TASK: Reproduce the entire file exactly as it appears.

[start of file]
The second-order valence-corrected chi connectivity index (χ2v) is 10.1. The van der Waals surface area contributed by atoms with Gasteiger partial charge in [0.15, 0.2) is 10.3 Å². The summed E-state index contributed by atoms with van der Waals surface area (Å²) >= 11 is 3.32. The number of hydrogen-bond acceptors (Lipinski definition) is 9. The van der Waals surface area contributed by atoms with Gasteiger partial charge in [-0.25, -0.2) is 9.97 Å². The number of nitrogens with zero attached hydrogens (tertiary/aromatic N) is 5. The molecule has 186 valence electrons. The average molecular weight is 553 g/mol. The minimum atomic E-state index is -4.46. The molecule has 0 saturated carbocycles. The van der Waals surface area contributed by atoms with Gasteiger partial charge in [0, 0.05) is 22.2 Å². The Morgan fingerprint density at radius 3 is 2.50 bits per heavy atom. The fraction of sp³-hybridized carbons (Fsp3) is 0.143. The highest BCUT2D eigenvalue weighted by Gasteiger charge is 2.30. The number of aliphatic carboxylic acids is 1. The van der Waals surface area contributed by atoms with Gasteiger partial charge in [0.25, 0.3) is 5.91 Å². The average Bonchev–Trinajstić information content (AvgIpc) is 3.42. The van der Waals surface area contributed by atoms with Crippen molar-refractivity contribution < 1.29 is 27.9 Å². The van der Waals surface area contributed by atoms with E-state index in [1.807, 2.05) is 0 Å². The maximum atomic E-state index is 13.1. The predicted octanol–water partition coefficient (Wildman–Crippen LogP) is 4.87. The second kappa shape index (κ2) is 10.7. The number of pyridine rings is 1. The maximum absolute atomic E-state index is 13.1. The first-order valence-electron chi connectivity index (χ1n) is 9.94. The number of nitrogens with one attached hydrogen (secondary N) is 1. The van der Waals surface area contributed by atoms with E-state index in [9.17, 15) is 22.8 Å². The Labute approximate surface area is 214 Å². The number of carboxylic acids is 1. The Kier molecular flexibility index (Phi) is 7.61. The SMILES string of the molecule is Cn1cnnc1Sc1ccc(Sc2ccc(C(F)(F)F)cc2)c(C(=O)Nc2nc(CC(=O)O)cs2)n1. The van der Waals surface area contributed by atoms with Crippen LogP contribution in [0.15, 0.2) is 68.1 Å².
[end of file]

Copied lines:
The second-order valence-corrected chi connectivity index (χ2v) is 10.1. The van der Waals surface area contributed by atoms with Gasteiger partial charge in [0.15, 0.2) is 10.3 Å². The summed E-state index contributed by atoms with van der Waals surface area (Å²) >= 11 is 3.32. The number of hydrogen-bond acceptors (Lipinski definition) is 9. The van der Waals surface area contributed by atoms with Gasteiger partial charge in [-0.25, -0.2) is 9.97 Å². The number of nitrogens with zero attached hydrogens (tertiary/aromatic N) is 5. The molecule has 186 valence electrons. The average molecular weight is 553 g/mol. The minimum atomic E-state index is -4.46. The molecule has 0 saturated carbocycles. The van der Waals surface area contributed by atoms with Gasteiger partial charge in [0, 0.05) is 22.2 Å². The Morgan fingerprint density at radius 3 is 2.50 bits per heavy atom. The fraction of sp³-hybridized carbons (Fsp3) is 0.143. The highest BCUT2D eigenvalue weighted by Gasteiger charge is 2.30. The number of aliphatic carboxylic acids is 1. The van der Waals surface area contributed by atoms with Gasteiger partial charge in [0.25, 0.3) is 5.91 Å². The average Bonchev–Trinajstić information content (AvgIpc) is 3.42. The van der Waals surface area contributed by atoms with Crippen molar-refractivity contribution < 1.29 is 27.9 Å². The van der Waals surface area contributed by atoms with E-state index in [1.807, 2.05) is 0 Å². The maximum atomic E-state index is 13.1. The predicted octanol–water partition coefficient (Wildman–Crippen LogP) is 4.87. The second kappa shape index (κ2) is 10.7. The number of pyridine rings is 1. The maximum absolute atomic E-state index is 13.1. The first-order valence-electron chi connectivity index (χ1n) is 9.94. The number of nitrogens with one attached hydrogen (secondary N) is 1. The van der Waals surface area contributed by atoms with E-state index in [9.17, 15) is 22.8 Å². The Labute approximate surface area is 214 Å². The number of carboxylic acids is 1. The Kier molecular flexibility index (Phi) is 7.61. The SMILES string of the molecule is Cn1cnnc1Sc1ccc(Sc2ccc(C(F)(F)F)cc2)c(C(=O)Nc2nc(CC(=O)O)cs2)n1. The van der Waals surface area contributed by atoms with Crippen LogP contribution in [0.15, 0.2) is 68.1 Å².